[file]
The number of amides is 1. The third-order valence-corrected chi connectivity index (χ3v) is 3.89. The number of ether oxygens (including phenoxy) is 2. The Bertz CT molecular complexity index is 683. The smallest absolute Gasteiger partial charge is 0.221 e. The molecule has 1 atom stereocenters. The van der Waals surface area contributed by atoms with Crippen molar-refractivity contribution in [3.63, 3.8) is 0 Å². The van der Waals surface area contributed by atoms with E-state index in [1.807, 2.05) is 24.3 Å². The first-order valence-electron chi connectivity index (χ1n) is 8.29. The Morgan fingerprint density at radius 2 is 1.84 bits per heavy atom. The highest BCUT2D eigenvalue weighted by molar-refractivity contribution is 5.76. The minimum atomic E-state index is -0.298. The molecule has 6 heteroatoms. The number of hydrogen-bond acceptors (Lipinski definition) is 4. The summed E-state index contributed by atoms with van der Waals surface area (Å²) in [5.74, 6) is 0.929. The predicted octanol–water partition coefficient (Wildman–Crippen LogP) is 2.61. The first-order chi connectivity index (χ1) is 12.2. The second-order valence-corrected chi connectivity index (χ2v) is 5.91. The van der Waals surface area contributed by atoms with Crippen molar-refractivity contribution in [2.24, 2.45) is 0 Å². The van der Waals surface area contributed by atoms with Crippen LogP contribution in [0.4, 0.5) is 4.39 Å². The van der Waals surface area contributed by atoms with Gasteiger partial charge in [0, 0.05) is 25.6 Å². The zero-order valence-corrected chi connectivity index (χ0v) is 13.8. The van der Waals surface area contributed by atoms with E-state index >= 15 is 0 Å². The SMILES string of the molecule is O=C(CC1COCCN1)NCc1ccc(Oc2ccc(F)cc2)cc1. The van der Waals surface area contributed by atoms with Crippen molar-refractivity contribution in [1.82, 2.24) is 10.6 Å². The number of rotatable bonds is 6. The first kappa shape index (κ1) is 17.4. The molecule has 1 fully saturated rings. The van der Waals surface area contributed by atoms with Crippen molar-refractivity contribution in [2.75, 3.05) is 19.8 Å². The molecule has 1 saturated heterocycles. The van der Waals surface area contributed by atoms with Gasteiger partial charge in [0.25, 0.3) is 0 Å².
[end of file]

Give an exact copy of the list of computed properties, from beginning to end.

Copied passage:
The number of amides is 1. The third-order valence-corrected chi connectivity index (χ3v) is 3.89. The number of ether oxygens (including phenoxy) is 2. The Bertz CT molecular complexity index is 683. The smallest absolute Gasteiger partial charge is 0.221 e. The molecule has 1 atom stereocenters. The van der Waals surface area contributed by atoms with Crippen molar-refractivity contribution in [3.63, 3.8) is 0 Å². The van der Waals surface area contributed by atoms with E-state index in [1.807, 2.05) is 24.3 Å². The first-order valence-electron chi connectivity index (χ1n) is 8.29. The Morgan fingerprint density at radius 2 is 1.84 bits per heavy atom. The highest BCUT2D eigenvalue weighted by molar-refractivity contribution is 5.76. The minimum atomic E-state index is -0.298. The molecule has 6 heteroatoms. The number of hydrogen-bond acceptors (Lipinski definition) is 4. The summed E-state index contributed by atoms with van der Waals surface area (Å²) in [5.74, 6) is 0.929. The predicted octanol–water partition coefficient (Wildman–Crippen LogP) is 2.61. The first-order chi connectivity index (χ1) is 12.2. The second-order valence-corrected chi connectivity index (χ2v) is 5.91. The van der Waals surface area contributed by atoms with Crippen molar-refractivity contribution in [2.24, 2.45) is 0 Å². The van der Waals surface area contributed by atoms with Crippen LogP contribution in [0.4, 0.5) is 4.39 Å². The van der Waals surface area contributed by atoms with Gasteiger partial charge in [0, 0.05) is 25.6 Å². The zero-order valence-corrected chi connectivity index (χ0v) is 13.8. The van der Waals surface area contributed by atoms with E-state index >= 15 is 0 Å². The SMILES string of the molecule is O=C(CC1COCCN1)NCc1ccc(Oc2ccc(F)cc2)cc1. The van der Waals surface area contributed by atoms with Crippen molar-refractivity contribution in [1.82, 2.24) is 10.6 Å². The number of rotatable bonds is 6. The first kappa shape index (κ1) is 17.4. The molecule has 1 fully saturated rings. The van der Waals surface area contributed by atoms with Crippen molar-refractivity contribution in [2.75, 3.05) is 19.8 Å². The molecule has 1 saturated heterocycles. The van der Waals surface area contributed by atoms with Gasteiger partial charge in [0.25, 0.3) is 0 Å².